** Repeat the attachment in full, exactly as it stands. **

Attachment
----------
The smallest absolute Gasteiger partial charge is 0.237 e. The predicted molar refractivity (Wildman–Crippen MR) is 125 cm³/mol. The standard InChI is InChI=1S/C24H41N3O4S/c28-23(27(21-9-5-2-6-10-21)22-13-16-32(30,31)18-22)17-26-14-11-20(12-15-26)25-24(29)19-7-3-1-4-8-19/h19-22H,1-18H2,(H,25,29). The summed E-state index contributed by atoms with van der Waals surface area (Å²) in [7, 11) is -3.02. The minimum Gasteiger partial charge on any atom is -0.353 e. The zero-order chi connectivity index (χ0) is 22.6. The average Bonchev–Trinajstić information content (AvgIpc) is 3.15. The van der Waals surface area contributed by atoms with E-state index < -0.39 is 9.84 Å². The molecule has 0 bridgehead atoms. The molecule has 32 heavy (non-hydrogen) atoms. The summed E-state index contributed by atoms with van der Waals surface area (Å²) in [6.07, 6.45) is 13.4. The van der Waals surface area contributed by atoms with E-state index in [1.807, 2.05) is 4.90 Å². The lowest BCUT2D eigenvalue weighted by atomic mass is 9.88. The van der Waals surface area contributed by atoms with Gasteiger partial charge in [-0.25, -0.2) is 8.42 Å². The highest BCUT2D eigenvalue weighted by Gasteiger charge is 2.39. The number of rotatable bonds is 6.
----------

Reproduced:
The smallest absolute Gasteiger partial charge is 0.237 e. The predicted molar refractivity (Wildman–Crippen MR) is 125 cm³/mol. The standard InChI is InChI=1S/C24H41N3O4S/c28-23(27(21-9-5-2-6-10-21)22-13-16-32(30,31)18-22)17-26-14-11-20(12-15-26)25-24(29)19-7-3-1-4-8-19/h19-22H,1-18H2,(H,25,29). The summed E-state index contributed by atoms with van der Waals surface area (Å²) in [7, 11) is -3.02. The minimum Gasteiger partial charge on any atom is -0.353 e. The zero-order chi connectivity index (χ0) is 22.6. The average Bonchev–Trinajstić information content (AvgIpc) is 3.15. The van der Waals surface area contributed by atoms with E-state index < -0.39 is 9.84 Å². The molecule has 0 bridgehead atoms. The molecule has 32 heavy (non-hydrogen) atoms. The summed E-state index contributed by atoms with van der Waals surface area (Å²) in [6.07, 6.45) is 13.4. The van der Waals surface area contributed by atoms with E-state index in [1.807, 2.05) is 4.90 Å². The lowest BCUT2D eigenvalue weighted by atomic mass is 9.88. The van der Waals surface area contributed by atoms with Gasteiger partial charge in [-0.25, -0.2) is 8.42 Å². The highest BCUT2D eigenvalue weighted by Gasteiger charge is 2.39. The number of rotatable bonds is 6.